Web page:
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I've only been playing for about 6 months and when I first started I drove with the x-step. All my discs went up. I watched a video of myself and realized that i'm arching my back and pulling up and back. To remedy that, I started just standing with my throwing shoulder pointed where i want to throw, and pick my right leg up take the step forward and let it fly. Since then i've bent my wrist more into handshake position and keep my left arm over my belly like i have a stomach ache. The disc flies alot lower but the most i can ever possibly get is 300 feet out of an Orc. I still have to use discs like the Monarch for anhyzer flight paths. I try to run up again and sure enough, straight up in the air. I know i will need to post a video and i will, I'm just wondering if there are some things i need to consider when doing a run up. Also, should a disc be thrown with a flat, anhyzer or hyzer angle for normal straight throws. I also seem to have a problem releasing the disc at the right time. Very inconsistent on the left to right aim. Any tips help. I play about 2 to 3 times a week and practice an additional 2 times minimum. I'm afraid of practicing the wrong thing. Thanks guys!!!!!!!! By the way i dye discs alot lately. Just started but love it. Thanks again, this sport freakin rocks. PS, now that i dyed oe of my discs, i noticed it loses it's spin rather ast and i think that may have something to do with my loss of d. What a drag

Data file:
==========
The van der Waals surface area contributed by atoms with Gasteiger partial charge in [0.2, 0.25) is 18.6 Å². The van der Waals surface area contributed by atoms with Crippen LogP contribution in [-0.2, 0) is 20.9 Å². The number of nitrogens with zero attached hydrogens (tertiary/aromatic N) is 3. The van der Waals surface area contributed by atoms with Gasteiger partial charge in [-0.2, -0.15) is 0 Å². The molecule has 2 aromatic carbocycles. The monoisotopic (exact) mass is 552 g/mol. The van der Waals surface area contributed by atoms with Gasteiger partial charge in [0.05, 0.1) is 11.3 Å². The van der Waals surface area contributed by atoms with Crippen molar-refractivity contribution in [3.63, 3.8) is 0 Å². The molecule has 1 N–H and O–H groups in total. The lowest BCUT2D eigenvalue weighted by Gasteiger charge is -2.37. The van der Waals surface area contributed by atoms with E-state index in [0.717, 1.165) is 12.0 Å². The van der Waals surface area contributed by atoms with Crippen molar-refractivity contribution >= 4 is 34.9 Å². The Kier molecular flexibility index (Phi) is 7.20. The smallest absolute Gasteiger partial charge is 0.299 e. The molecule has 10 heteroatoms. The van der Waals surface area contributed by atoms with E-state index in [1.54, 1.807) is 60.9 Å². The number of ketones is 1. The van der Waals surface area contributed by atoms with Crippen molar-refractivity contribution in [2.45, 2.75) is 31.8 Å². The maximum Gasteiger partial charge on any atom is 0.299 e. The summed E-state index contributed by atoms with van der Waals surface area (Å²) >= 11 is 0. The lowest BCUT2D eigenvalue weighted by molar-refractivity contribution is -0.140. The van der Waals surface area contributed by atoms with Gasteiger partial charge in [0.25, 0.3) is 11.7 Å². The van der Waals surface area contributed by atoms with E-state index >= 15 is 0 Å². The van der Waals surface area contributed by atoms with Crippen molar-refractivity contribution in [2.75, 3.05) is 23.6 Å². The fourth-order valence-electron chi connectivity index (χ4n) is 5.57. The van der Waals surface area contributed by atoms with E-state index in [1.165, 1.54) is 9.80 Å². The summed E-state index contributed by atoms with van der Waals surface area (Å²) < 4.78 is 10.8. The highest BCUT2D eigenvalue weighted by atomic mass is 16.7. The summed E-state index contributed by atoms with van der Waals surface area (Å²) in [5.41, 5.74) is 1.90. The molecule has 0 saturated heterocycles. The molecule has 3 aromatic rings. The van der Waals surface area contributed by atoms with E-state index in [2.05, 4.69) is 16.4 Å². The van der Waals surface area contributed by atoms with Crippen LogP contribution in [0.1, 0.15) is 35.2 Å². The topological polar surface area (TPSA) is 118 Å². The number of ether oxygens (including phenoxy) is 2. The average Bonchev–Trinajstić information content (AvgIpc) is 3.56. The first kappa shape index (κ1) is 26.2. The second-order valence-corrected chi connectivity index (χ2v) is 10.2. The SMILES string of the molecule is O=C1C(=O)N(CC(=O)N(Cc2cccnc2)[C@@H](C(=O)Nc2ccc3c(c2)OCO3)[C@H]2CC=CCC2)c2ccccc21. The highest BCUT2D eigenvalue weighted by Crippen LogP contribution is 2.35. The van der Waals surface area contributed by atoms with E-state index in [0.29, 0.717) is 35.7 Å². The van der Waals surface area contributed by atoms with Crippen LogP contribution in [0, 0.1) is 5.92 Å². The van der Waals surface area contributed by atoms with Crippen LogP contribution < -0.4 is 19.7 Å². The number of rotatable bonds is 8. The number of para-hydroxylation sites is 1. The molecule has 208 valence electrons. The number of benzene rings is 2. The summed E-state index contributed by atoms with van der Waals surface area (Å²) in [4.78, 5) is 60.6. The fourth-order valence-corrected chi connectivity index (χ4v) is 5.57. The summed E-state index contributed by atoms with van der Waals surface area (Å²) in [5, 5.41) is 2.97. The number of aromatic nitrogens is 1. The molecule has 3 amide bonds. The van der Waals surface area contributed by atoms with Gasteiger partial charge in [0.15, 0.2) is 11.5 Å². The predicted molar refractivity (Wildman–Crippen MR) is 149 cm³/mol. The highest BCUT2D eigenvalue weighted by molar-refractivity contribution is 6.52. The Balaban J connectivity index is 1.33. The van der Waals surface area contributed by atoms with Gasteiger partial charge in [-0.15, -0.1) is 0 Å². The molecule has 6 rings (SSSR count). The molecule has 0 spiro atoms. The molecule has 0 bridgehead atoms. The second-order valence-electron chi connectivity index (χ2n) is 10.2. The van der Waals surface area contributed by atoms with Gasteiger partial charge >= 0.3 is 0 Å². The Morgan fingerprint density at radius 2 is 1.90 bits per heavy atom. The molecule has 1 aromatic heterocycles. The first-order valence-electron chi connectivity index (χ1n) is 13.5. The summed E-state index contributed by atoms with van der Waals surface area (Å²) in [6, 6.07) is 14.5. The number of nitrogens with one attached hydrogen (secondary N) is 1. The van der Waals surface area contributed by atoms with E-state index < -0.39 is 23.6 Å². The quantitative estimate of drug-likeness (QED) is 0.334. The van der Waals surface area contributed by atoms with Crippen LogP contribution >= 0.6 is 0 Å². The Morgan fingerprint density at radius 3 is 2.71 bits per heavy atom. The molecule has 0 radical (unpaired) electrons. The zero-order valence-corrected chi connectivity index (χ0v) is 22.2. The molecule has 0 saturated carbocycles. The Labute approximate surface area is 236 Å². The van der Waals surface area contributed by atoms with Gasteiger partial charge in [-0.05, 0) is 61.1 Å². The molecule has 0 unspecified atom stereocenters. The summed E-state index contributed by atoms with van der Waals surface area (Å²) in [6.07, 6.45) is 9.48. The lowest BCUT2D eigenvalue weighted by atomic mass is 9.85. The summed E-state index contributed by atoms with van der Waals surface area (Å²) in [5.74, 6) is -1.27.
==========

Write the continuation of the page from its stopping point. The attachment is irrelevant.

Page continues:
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Well where you release at changes from disc to disc and from power abilities. Some people need to throw a force anhyzer to get it to fly straight some throw it flat others let go hyzer. Its all in you.
should i pick 2 discs and only drive with those? like a monarch for anny and the avenger for regular? Or is it ok that i have a few different discs for different drives during this learning time for me?
Hey Big Hamm,
Your instincts are correct. If your discs are not flying far and true the first place to look is your form. To diagnose your form via a Discussion Topic has only a small chance of success. Mostly you will get varied, confusing and at times contradictory opinions with most of them being well intended. The easier route to fix your form is find a good pro to look at it and give you basic lessons. That, btw, ain't truly easy because changing form is a painful process. You will get worse before you get better. But if want to make major positive changes in your game, fixing your form is the highest probability of success.